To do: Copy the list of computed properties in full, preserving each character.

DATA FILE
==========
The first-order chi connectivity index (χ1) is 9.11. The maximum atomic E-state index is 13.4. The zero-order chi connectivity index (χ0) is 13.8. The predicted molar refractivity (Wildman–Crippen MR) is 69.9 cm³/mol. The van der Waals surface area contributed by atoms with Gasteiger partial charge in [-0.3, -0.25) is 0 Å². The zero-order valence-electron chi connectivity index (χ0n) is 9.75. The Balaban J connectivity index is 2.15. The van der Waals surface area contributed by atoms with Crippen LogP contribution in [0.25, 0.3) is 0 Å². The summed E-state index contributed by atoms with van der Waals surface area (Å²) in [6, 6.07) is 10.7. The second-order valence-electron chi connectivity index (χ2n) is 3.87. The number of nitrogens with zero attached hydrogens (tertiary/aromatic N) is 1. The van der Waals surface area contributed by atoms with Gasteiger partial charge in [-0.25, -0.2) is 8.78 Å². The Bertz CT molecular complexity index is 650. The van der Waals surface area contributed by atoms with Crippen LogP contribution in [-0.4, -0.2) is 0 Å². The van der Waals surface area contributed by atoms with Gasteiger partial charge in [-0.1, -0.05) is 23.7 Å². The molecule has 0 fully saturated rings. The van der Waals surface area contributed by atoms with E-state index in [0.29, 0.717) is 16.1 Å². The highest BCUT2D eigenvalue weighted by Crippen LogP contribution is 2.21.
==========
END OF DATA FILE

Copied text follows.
The first-order chi connectivity index (χ1) is 9.11. The maximum atomic E-state index is 13.4. The zero-order chi connectivity index (χ0) is 13.8. The predicted molar refractivity (Wildman–Crippen MR) is 69.9 cm³/mol. The van der Waals surface area contributed by atoms with Gasteiger partial charge in [-0.3, -0.25) is 0 Å². The zero-order valence-electron chi connectivity index (χ0n) is 9.75. The Balaban J connectivity index is 2.15. The van der Waals surface area contributed by atoms with Crippen LogP contribution in [0.25, 0.3) is 0 Å². The summed E-state index contributed by atoms with van der Waals surface area (Å²) in [6, 6.07) is 10.7. The second-order valence-electron chi connectivity index (χ2n) is 3.87. The number of nitrogens with zero attached hydrogens (tertiary/aromatic N) is 1. The van der Waals surface area contributed by atoms with Gasteiger partial charge in [-0.25, -0.2) is 8.78 Å². The Bertz CT molecular complexity index is 650. The van der Waals surface area contributed by atoms with Crippen LogP contribution in [-0.4, -0.2) is 0 Å². The van der Waals surface area contributed by atoms with Gasteiger partial charge in [-0.1, -0.05) is 23.7 Å². The molecule has 0 fully saturated rings. The van der Waals surface area contributed by atoms with E-state index in [0.29, 0.717) is 16.1 Å². The highest BCUT2D eigenvalue weighted by Crippen LogP contribution is 2.21.